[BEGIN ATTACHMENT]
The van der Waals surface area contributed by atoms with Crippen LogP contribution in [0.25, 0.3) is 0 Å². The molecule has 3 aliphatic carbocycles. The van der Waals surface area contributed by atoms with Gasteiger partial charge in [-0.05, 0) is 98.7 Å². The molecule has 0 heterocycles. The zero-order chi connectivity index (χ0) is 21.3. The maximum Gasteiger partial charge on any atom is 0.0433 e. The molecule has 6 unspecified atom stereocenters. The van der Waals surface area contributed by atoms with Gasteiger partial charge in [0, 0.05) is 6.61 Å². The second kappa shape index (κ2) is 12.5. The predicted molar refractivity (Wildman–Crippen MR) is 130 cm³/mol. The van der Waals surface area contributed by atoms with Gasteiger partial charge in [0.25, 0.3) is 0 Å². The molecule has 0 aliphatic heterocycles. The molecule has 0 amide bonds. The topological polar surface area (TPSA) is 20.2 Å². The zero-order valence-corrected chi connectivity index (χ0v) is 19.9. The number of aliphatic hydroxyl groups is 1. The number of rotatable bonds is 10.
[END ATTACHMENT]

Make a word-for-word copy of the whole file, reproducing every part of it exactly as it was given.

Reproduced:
The van der Waals surface area contributed by atoms with Crippen LogP contribution in [0.25, 0.3) is 0 Å². The molecule has 3 aliphatic carbocycles. The van der Waals surface area contributed by atoms with Gasteiger partial charge in [-0.05, 0) is 98.7 Å². The molecule has 0 heterocycles. The zero-order chi connectivity index (χ0) is 21.3. The maximum Gasteiger partial charge on any atom is 0.0433 e. The molecule has 6 unspecified atom stereocenters. The van der Waals surface area contributed by atoms with Gasteiger partial charge in [0, 0.05) is 6.61 Å². The second kappa shape index (κ2) is 12.5. The predicted molar refractivity (Wildman–Crippen MR) is 130 cm³/mol. The van der Waals surface area contributed by atoms with Gasteiger partial charge in [0.25, 0.3) is 0 Å². The molecule has 0 aliphatic heterocycles. The molecule has 0 amide bonds. The topological polar surface area (TPSA) is 20.2 Å². The zero-order valence-corrected chi connectivity index (χ0v) is 19.9. The number of aliphatic hydroxyl groups is 1. The number of rotatable bonds is 10.